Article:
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I just found this video Controlled Quantum Levitation on a WipeOut Track and I'm having a hard time finding the term "Quantum Levitation" used except in reference to the video.

What is the proper name for this phenomenon and is this a real application of it?

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possible duplicate of What is "quantum locking"? –  Qmechanic Jan 4 '12 at 5:58

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This phenonemom has also been called Quantum Locking. The term Quantum comes from the fact that superconductivity is a quantum phenomenon and the Locking comes from the fact that magnetic fields are confined or locked into narrow tubes going through the superconductor. In terms of applications - this is basically a form of magnetic levitation using superconductivity so there may be practical applications but there will also be limitations due to the cooling required for superconductivity (at least today) and there are also limits to the weight that can be supported.

See this very similar question about stable levitation and my answer. A slightly edited copy of the answer is reproduced here:

The text below is not my text, but it is the text of one of the commentators on the original video:

"Superconductors are of two types, which are defined by their Meissner effect. One type repels magnetic fields, which will levitate the superconducting object. A type I superconductor becomes a perfect diamagnetic material, which exhibits a magnetization in the opposite direction of an applied magnetic field. The Meissner effect creates a complete diamagnetic material so that no magnetic field lines are present in that material. I doubt this will suspend the object against gravity by putting it on bottom, for the magnetic fields in opposition will impose a force on the superconductor in the same direction as gravity.

There is what might be called an anti-Meissner effect where the superconducting material collimates magnetic flux lines into narrow tubes or vortex fluxes. If the magnetic field at large is not perfectly uniform it takes work to move the object through the magnetic field and so energetically it is favorable to remain in a region with $B_{in}$ and $B_{out}$ remains the same. This is the Landau-Ginsburg effect and is found in type II superconductors. I think that this is a case of a type II superconductor."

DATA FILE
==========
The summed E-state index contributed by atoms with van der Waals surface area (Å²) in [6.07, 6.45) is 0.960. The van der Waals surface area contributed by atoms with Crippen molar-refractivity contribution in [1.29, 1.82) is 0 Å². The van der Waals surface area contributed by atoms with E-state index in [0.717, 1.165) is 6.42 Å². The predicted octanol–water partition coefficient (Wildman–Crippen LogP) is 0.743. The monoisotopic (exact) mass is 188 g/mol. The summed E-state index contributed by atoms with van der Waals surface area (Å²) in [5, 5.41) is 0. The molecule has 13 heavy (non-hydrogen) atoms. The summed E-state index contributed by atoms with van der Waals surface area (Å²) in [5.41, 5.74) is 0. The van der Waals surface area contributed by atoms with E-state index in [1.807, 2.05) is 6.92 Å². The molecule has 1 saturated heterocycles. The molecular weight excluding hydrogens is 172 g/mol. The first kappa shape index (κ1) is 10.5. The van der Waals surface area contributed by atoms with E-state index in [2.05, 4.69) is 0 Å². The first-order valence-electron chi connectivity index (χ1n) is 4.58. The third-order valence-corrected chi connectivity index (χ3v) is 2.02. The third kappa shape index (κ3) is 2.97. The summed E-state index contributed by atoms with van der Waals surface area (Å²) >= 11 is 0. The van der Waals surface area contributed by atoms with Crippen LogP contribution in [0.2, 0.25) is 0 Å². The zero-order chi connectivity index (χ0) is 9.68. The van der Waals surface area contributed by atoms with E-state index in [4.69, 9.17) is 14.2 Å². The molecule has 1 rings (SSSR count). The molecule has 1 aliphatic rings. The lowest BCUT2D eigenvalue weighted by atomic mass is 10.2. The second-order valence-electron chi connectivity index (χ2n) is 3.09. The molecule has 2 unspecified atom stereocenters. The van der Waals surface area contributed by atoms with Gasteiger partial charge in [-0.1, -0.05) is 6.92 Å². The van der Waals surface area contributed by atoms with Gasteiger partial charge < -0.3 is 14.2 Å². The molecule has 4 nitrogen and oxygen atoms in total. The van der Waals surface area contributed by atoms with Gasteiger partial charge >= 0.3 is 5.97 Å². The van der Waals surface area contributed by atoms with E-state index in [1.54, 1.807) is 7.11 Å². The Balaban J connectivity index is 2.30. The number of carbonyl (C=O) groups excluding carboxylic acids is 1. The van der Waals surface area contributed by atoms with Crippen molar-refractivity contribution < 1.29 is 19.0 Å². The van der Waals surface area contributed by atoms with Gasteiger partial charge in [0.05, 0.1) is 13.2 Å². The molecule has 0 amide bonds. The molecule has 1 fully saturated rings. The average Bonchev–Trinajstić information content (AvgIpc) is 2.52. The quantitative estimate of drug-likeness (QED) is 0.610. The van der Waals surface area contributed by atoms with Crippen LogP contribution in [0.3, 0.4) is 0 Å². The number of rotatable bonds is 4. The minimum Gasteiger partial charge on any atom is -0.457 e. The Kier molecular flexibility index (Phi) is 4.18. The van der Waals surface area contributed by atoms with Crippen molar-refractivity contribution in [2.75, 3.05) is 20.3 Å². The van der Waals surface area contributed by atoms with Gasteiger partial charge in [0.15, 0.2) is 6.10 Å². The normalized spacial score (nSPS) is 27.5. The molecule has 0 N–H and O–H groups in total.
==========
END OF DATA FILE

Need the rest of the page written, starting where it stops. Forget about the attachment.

This sounds right to me and explains what is meant by quantum locking since superconductivity is a macroscopic quantum phenomenon that is effectively locking the magnetic flux into specific tubes in the superconductor. The force that opposes gravity is, of course, magnetic so we are not talking about any kind of new force of nature.

When he uses his hand to move the superconductor, he is using enough force to make the magnetic flux tubes be rearranged but apparently the force of gravity is weak enough such that it cannot rearrange the flux tubes by itself. So I predict that if you added enough weight to the puck, it would fall.

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If it works by magnetic force opposing gravity how does it go "sideways" as it does at 1:14? –  Ben Brocka Jan 4 '12 at 2:43
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Look at the other video - it even works upside down! This is because when the magnetic field is locked into small flux tubes it is more energetically favorable if the "vehicle" is always in a region where B_in and B_out are similar. –  FrankH Jan 4 '12 at 2:58
    
Some note on terminology: Both Type I and Type II superconductors exhibit the Meissner effect (i.e. perfect diamagnetism), the difference is how they behave when a strong magnetic field is gradually applied (which eventually destroys superconductivity). Type I superconductors go from a superconducting state to non-superconducting abruptly. Type II begin to let some magnetism through in quantised 'vortices' (the 'mixed state') before becoming saturated. I've never heard of the 'anti-Meissner effect' nor the 'Ginzburg-Landau effect'. –  Brendan Jan 18 '12 at 23:51

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